Funding for venture-capital-backed fintech companies fell 41% in the first quarter of the year, according to a new report from KPMG and CB Insights which cites the collapse of London payments business Powa as partly to blame.
“The Pulse of Fintech” shows $162 million (£110.8 million) was invested in 15 UK-based fintech startups between January and April, compared to $275.9 million (£188.8 million) in the fourth quarter and $276.3 million (£189.1 million) in the first quarter of last year. 14 of the 15 deals were in London companies.
While the UK stuttered, its nearest European rival, Germany, saw soaring funding activity. Fintech investment jumped from $10.1 million (£6.9 million) in the last quarter of 2015 to $106.6 million (£72.9 million) in the first three months of 2016.
KPMG, which authored the report using data from VC tracker CB Insights, thinks the big drop off in UK funding could be due to the collapse of former payments unicorn Powa Technologies back in February.
Powa was once reportedly valued at $2.7 billion (£1.8 billion) and raised over $200 million (£136.8 million) in less than three years. But it burned through cash at an alarming rate, failed to generate traction for its product with merchants and users, and collapsed into administration earlier this year.
BI has charted the company’s spectacular collapse — you can read about it here. Tony Craddock, CEO of industry trade body the Emerging Payments Association, told us at the time of writing that he was worried it would damage UK fintech companies ability to raise money.
However, KPMG acknowledges that there are plenty of other factors that could have dented investor confidence:
Overall, it was a fairly strong quarter given the current levels of uncertainty among European investors resulting from – low oil prices, the deceleration of growth in China, the volatility of the stock market, and the upcoming Brexit referendum. The latter, in particular, may have hindered fintech and M&A volumes to some degree in the first quarter, as investors wait to see whether the UK will leave the European Union. This uncertainty is likely to grow as the June 23, 2016 referendum nears.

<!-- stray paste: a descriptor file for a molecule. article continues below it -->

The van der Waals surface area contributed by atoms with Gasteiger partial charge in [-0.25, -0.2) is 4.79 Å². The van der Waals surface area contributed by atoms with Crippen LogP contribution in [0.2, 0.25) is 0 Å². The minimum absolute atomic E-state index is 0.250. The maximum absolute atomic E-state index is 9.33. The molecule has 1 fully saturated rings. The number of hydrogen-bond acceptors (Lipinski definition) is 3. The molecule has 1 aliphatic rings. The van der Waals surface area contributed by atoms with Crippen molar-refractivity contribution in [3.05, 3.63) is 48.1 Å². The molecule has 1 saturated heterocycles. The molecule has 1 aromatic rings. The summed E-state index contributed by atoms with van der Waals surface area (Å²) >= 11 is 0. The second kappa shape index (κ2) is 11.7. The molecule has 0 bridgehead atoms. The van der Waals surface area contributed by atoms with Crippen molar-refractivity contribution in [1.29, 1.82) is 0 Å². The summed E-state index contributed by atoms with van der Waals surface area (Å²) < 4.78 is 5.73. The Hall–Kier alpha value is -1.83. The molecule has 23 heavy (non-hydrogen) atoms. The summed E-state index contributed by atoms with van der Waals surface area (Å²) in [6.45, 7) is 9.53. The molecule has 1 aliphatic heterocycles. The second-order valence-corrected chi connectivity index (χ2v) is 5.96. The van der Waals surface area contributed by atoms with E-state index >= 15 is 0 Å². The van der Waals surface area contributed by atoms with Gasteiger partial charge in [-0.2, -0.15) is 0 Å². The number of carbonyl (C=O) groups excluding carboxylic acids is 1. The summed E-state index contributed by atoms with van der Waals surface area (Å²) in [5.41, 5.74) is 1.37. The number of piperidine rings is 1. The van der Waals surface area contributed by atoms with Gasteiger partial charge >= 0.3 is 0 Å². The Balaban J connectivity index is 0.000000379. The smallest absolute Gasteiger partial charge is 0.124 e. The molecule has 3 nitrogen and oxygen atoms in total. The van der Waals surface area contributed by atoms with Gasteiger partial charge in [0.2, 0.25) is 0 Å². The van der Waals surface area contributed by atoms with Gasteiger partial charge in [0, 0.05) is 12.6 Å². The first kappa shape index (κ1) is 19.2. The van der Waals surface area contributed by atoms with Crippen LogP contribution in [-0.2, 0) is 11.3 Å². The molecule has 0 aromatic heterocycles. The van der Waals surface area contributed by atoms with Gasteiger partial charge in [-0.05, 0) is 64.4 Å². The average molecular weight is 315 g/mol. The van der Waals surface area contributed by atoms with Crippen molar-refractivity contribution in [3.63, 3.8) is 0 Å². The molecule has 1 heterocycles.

$348 million (£238.2 million) was invested in fintech startups across Europe in the first quarter of the year, up from $337 million (£230.6 million) in the first three months of 2015. The number of deals rose to a five-quarter high at 47.
KPMG notes that insurance tech is becoming an increasingly hot area for investors — something we flagged last September. The consultancy adds that “investors are beginning to take note of RegTech (also known as RiskTech) a sub-sector of fintech focused on technologies that can help organisations address risk and regulatory issues.” The report says the UK is taking a leadership role in this area, with the Financial Conduct Authority (FCA) opening a regulatory “sandbox” in May to encourage innovation.
Conversely, KPMG says:
Investors have become less interested in peer-to-peer and marketplace lending models given current market saturation and concerns about possible platform failures. While larger peer-to-peer platforms will likely continue to attract investment, smaller lenders may find it difficult.
The peer-to-peer lending industry has had a difficult six months with Swedish platform TrustBuddy collapsing last October amid “serious misconduct” and earlier this month US LendingClub dismissing its CEO and founder over issues of disclosure and changing loans.
In February former top banking regulator Lord Adair Turner also warned that peer-to-peer loans are likely to go bust in large numbers and this week Deloitte issued a downbeat report on the marketplace lending sector, saying it is unlikely to spawn “significant players in terms of overall volume or share.”
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